A property manager has in-depth knowledge of the tenant-landlord laws and the property manager will ensure that the process is carried out in a legal manner, saving you from exposure to costly litigation.
Contact us to discuss your options for property management of your rental property. We are affiliated with a local professional property management company and we can relieve you of the burden and hassle of managing your income investment properties.
Listen to our podcast with a professional property manager.
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We are the Five Star Real Estate Team, and we know how to set the stage for your success.
Pete Sabine & Leslie Whitney
Call or Text 925.297.5335
By Pete Sabine
There are so many choices for a real estate professional, does it really matter who you choose to represent you when you buy or sell a home?
If all real estate companies are the same, why are the results so different for each company?
Even more true when focused on the personal performance of a Realtor.
Why are two Realtor’s results so different in the same profession and local market?
Athletics can be a measure of comparison. For one reason, athletics are designed to be clean and pure in results. The scoreboard generally defines the finest of top performers. Each performer knows the start, the finish and event rules.
How each athlete prepares for the event physically and mentally makes a world of difference. The tenacity of training, the focus of mind and nutrition of the body are all contributors of success.
The same is true in the real estate profession.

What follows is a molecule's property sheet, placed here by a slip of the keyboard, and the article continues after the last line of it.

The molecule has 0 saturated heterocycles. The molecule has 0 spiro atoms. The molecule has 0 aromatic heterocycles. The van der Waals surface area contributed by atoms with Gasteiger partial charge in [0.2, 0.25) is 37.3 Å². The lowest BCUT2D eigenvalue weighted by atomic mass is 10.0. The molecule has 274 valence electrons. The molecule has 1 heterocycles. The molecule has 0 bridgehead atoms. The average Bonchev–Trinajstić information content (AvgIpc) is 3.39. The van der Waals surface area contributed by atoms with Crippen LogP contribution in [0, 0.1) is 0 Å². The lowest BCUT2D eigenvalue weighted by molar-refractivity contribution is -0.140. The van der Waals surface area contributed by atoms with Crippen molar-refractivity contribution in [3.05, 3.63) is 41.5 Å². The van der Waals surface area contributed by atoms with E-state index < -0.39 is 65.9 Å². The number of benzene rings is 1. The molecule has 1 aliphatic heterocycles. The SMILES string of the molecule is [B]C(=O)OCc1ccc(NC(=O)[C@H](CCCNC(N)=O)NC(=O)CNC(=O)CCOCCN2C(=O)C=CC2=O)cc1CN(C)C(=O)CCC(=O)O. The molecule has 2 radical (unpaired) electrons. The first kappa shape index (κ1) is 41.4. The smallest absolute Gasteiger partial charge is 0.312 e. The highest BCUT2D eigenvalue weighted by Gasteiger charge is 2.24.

Athletes generally get to train and prepare for several days or weeks to compete at an event. Realtors train, compete and recover daily.
Success in the real estate profession can be measured in different ways. One measure is the sales volume recorded in the MLS. A more meaningful and relevant measure of success is defined by the tears of happiness in a client’s eyes and referrals to their friends, family, and co-workers.
As the legendary NBA coach Phil Jackson said, “You're only a success the moment you do a successful act, so these acts have to be repeated all the time." So true and drives the good to become the great.
It is the work ethic, the focus, and the competitive drive! The perseverance, the training, the mental toughness, and it is the way you show up every day…without a ranking, without results to rest on, and power through your day to get results. It is your internal drive to make a difference in someone’s life.
You do so as a role model, a parent, a significant other, a sibling or a friend. You do what you do every day to make a difference on your own scoreboard in life, not anyone else’s scoreboard.
Now, more than ever, experience and knowledge matters in real estate. In challenging times, you are best served by a seasoned real estate professional who can help you navigate through a transaction that can often be complex and with frequent changes in the market that can affect the outcome.
What is your scoreboard to measure a Realtor? Discover how we can help you reach your goals.
Pete Sabine & Leslie Whitney. Call 925.297.5335. Experience. Innovation. Results. Compass. License #00889760.